Review by shenmuer2001
"MGS2 is a surreal experience"
Well, dear readers, here we are with my second installment of reviewing the Metal Gear Solid franchise. This time around we'll be exploring a controversial title in the series Metal Gear Solid 2: Sons of Liberty, hereafter referred to as MGS2.
As I said previously, MGS1 was an amazing game. Its combination of stealth, original boss battles, and a well thought out, albeit video-gamey, plot got me hooked to the franchise.* So of course, I was excited to start playing MGS2. However, I was equally hesitant to play the game because I was so impressed with the first game. Add to that the negativity towards Raiden that many people showed and I wasn't sure what I was getting myself into.
In spite of all of the criticism that he received, I must say that I enjoyed playing as Raiden. Maybe he's not as cool or confident (or manly) as Snake is, but he was crucial for the story to develop the way that it did. Raiden reflects the player in that he has no idea what is really going on other than what he's been told. He is a pawn that is constantly used and throughout the game he has to overcome his inner demons and self-doubts. He also finds that he has to live up to Snake, which is impossible for him, but he does manage to figure out more about who he is. Without saying what happens at the end, I will say that I found the final scene's symbolism to be a fitting end to Raiden's tale. I also liked how Raiden and Rose's relationship was a lot less contrived than Meryl and Snake's. Rose's constantly calling Raiden "Jack" also added to Raiden's humanity.
There are plenty of new additions to the game to make it fit in with FPSs. The biggest and also best addition to the game is the addition of a first-person mode. This makes it a lot easier to aim at targets as well as allowing to look up and shoot at things, such as surveillance cameras. The A.I. has also been improved upon which makes stealth that much more important. On a contrary note, these features make the game seem surreal. It took me a few hours to really convince myself that I was playing a Metal Gear Solid game.
This game also features a wide variety of objectives that you have to perform. For example, when you're playing as Snake, there is a section where you have to take pictures of the newest Metal Gear. As Raiden, you have to spray multiple bombs with a coolant to ensure that the tanker that you're on doesn't explode. There are sniping sections, sneaking sections, and fighting sections. Having a wide variety of missions prevents the game from becoming stale.
Another new addition that I was hesitant at first about is the implementation of dog tags. In this game, every single enemy that you face is wearing a set of dog tags that have the names of people involved in the game or people who won a contest in Japan. To get them, you have to draw your gun on an enemy when he is unaware, which causes him to stick his hands up. You then have to point the gun in his face, which causes him to shake and drop the dog tags. When I started playing the game, I didn't like the system at all. It seemed to take away from the flow of the game, since you have to approach every enemy to steal their tags instead of simply sneaking by them. As I got into it, however, I found this game mechanic to add a new level of depth to the game. I spent time in each area trying to figure out how I would get the tags from one guard without disturbing the others. Thankfully, once you got a dog tag you didn't need to collect it again, even if you died, meaning that you could always get one tag, die, and try to get the others without too much difficulty.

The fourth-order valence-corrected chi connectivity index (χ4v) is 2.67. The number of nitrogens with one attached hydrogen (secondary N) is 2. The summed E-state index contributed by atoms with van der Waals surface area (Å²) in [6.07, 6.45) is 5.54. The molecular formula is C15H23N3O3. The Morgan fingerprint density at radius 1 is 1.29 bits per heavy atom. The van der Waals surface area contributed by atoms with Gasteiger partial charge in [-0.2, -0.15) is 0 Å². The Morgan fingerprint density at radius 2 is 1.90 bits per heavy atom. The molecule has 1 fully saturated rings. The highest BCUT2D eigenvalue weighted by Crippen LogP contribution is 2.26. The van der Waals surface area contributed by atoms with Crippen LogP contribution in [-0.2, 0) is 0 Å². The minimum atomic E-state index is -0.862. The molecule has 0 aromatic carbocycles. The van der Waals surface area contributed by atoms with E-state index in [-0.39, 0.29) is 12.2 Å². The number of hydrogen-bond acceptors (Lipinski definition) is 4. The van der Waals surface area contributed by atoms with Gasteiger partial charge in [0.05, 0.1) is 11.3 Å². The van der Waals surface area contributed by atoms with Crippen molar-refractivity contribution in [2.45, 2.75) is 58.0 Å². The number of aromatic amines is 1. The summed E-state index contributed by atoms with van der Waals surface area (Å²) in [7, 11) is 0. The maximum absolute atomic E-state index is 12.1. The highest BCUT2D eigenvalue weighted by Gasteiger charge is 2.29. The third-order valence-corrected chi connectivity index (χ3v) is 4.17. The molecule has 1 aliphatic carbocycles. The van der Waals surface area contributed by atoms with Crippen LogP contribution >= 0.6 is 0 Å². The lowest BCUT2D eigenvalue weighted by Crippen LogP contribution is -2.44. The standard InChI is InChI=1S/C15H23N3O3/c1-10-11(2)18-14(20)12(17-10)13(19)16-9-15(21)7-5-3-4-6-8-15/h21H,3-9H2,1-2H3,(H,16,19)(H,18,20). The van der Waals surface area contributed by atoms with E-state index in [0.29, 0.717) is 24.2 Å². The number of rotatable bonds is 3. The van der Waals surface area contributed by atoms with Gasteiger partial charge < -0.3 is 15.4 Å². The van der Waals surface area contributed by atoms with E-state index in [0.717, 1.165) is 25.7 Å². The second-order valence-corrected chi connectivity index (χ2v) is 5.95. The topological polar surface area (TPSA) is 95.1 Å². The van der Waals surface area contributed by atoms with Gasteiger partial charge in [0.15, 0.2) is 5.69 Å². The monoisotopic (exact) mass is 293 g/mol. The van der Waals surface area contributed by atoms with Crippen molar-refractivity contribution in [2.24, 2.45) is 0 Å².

It was completely perfect, unfortunately. For example, I didn't find the boss battles nearly as enjoyable as I did in the first game. The bosses in MGS2 were, simply put, over the top and ridiculous, which is an odd thing for me to say considering I loved bosses such as Psycho Mantis who was probably more absurd than any character in this game. Oddly enough, it was not the bi-/vampire Vamp that annoyed me the most, but the bomb-loving, overcoat-wearing Fatman. I can't really explain it, but the idea of a fat guy rollerskating around a roof while planting bombs took me out of the game, but yet Vamp didn't. I can't explain it.
All in all, this was a really fun game to play. The story was absurd but it worked, the music was excellent, and the graphics were great. The programmers put so many little details into the game, such as a wide variety of posters featuring real women and other Kojima games, that you can spend a lot of time just looking around and admiring the surroundings. Everything in the game just fit together nicely and created a memorable experience. Of course, only the passage of time will tell me if I find this experience better or worse than MGS1, but both games are going to have a special place in my mind and should be looked upon as pinnacles of game design. Since I've only heard even better things about Metal Gear Solid 3: Snake Eater, I can't wait to see what entails that game.
*Oddly enough, this was actually the first game in the series that I have ever purchased. I got it back in 2005 and just let it sit on my shelf for years until I would bother buying... MGS3 which would then lead to me finally buying MGS1. Confusing, yes, but it got me to buy the games.
Reviewer's Score: 9/10 | Originally Posted: 05/26/09
Game Release: Metal Gear Solid 2: Sons of Liberty (US, 11/12/01)
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